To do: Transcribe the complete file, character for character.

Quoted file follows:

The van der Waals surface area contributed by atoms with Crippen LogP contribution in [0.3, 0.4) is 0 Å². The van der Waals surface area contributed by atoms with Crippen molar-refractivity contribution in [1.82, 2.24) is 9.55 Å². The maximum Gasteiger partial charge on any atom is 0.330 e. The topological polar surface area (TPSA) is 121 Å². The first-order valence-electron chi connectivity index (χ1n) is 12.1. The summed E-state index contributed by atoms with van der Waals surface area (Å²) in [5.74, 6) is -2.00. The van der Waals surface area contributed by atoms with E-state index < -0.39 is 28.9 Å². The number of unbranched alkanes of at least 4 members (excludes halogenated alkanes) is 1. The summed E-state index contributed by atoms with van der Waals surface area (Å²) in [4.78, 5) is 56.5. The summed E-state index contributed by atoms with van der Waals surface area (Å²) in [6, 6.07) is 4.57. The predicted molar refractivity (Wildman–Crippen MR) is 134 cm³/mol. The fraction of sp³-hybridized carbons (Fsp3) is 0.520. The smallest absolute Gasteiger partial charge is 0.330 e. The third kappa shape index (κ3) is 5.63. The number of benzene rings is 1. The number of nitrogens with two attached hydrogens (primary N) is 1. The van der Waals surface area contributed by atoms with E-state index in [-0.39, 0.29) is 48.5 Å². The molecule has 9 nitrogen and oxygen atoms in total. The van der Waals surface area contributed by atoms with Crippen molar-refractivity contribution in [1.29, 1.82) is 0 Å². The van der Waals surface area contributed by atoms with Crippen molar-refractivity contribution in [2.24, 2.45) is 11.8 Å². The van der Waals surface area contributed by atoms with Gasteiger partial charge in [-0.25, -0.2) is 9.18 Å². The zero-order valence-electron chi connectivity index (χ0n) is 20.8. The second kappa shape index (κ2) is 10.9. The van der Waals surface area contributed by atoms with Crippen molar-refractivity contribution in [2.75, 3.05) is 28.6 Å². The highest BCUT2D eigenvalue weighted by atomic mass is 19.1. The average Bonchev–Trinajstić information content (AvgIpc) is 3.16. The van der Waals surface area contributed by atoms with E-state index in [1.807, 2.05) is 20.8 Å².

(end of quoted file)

The van der Waals surface area contributed by atoms with Crippen LogP contribution in [0.3, 0.4) is 0 Å². The van der Waals surface area contributed by atoms with Crippen molar-refractivity contribution in [1.82, 2.24) is 9.55 Å². The maximum Gasteiger partial charge on any atom is 0.330 e. The topological polar surface area (TPSA) is 121 Å². The first-order valence-electron chi connectivity index (χ1n) is 12.1. The summed E-state index contributed by atoms with van der Waals surface area (Å²) in [5.74, 6) is -2.00. The van der Waals surface area contributed by atoms with E-state index < -0.39 is 28.9 Å². The number of unbranched alkanes of at least 4 members (excludes halogenated alkanes) is 1. The summed E-state index contributed by atoms with van der Waals surface area (Å²) in [4.78, 5) is 56.5. The summed E-state index contributed by atoms with van der Waals surface area (Å²) in [6, 6.07) is 4.57. The predicted molar refractivity (Wildman–Crippen MR) is 134 cm³/mol. The fraction of sp³-hybridized carbons (Fsp3) is 0.520. The smallest absolute Gasteiger partial charge is 0.330 e. The third kappa shape index (κ3) is 5.63. The number of benzene rings is 1. The number of nitrogens with two attached hydrogens (primary N) is 1. The van der Waals surface area contributed by atoms with E-state index in [-0.39, 0.29) is 48.5 Å². The molecule has 9 nitrogen and oxygen atoms in total. The van der Waals surface area contributed by atoms with Crippen molar-refractivity contribution in [1.29, 1.82) is 0 Å². The van der Waals surface area contributed by atoms with Crippen molar-refractivity contribution in [2.24, 2.45) is 11.8 Å². The van der Waals surface area contributed by atoms with Gasteiger partial charge in [-0.25, -0.2) is 9.18 Å². The zero-order valence-electron chi connectivity index (χ0n) is 20.8. The second kappa shape index (κ2) is 10.9. The van der Waals surface area contributed by atoms with Crippen molar-refractivity contribution in [2.75, 3.05) is 28.6 Å². The highest BCUT2D eigenvalue weighted by atomic mass is 19.1. The average Bonchev–Trinajstić information content (AvgIpc) is 3.16. The van der Waals surface area contributed by atoms with E-state index in [1.807, 2.05) is 20.8 Å².